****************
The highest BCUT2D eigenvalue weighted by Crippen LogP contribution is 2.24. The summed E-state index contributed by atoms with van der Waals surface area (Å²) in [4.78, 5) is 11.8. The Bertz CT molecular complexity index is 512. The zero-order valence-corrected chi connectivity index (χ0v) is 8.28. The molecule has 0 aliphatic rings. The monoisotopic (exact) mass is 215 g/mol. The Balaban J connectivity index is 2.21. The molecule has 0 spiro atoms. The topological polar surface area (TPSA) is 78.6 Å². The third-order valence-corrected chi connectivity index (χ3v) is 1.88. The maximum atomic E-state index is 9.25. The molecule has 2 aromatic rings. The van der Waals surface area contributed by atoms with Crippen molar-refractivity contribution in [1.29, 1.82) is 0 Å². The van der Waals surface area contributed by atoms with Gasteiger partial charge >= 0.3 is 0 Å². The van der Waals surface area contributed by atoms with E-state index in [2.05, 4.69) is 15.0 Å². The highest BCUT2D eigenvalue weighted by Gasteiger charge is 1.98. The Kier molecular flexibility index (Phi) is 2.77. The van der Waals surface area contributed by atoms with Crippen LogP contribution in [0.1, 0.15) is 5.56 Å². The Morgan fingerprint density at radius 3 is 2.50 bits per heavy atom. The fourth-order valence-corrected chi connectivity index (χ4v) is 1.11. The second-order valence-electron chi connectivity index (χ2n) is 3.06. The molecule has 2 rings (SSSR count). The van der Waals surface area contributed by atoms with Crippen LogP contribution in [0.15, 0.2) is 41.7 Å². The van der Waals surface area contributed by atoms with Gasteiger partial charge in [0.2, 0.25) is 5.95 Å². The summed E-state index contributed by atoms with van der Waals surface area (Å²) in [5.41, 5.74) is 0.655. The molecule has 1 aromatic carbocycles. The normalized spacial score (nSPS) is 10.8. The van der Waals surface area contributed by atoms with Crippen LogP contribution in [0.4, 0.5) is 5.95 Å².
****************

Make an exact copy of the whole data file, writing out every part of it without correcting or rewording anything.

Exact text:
The highest BCUT2D eigenvalue weighted by Crippen LogP contribution is 2.24. The summed E-state index contributed by atoms with van der Waals surface area (Å²) in [4.78, 5) is 11.8. The Bertz CT molecular complexity index is 512. The zero-order valence-corrected chi connectivity index (χ0v) is 8.28. The molecule has 0 aliphatic rings. The monoisotopic (exact) mass is 215 g/mol. The Balaban J connectivity index is 2.21. The molecule has 0 spiro atoms. The topological polar surface area (TPSA) is 78.6 Å². The third-order valence-corrected chi connectivity index (χ3v) is 1.88. The maximum atomic E-state index is 9.25. The molecule has 2 aromatic rings. The van der Waals surface area contributed by atoms with Crippen molar-refractivity contribution in [1.29, 1.82) is 0 Å². The van der Waals surface area contributed by atoms with Gasteiger partial charge >= 0.3 is 0 Å². The van der Waals surface area contributed by atoms with E-state index in [2.05, 4.69) is 15.0 Å². The highest BCUT2D eigenvalue weighted by Gasteiger charge is 1.98. The Kier molecular flexibility index (Phi) is 2.77. The van der Waals surface area contributed by atoms with Crippen LogP contribution in [0.1, 0.15) is 5.56 Å². The Morgan fingerprint density at radius 3 is 2.50 bits per heavy atom. The fourth-order valence-corrected chi connectivity index (χ4v) is 1.11. The second-order valence-electron chi connectivity index (χ2n) is 3.06. The molecule has 2 rings (SSSR count). The van der Waals surface area contributed by atoms with Crippen LogP contribution in [0.15, 0.2) is 41.7 Å². The van der Waals surface area contributed by atoms with Gasteiger partial charge in [0.2, 0.25) is 5.95 Å². The summed E-state index contributed by atoms with van der Waals surface area (Å²) in [5.41, 5.74) is 0.655. The molecule has 1 aromatic carbocycles. The normalized spacial score (nSPS) is 10.8. The van der Waals surface area contributed by atoms with Crippen LogP contribution in [0.4, 0.5) is 5.95 Å².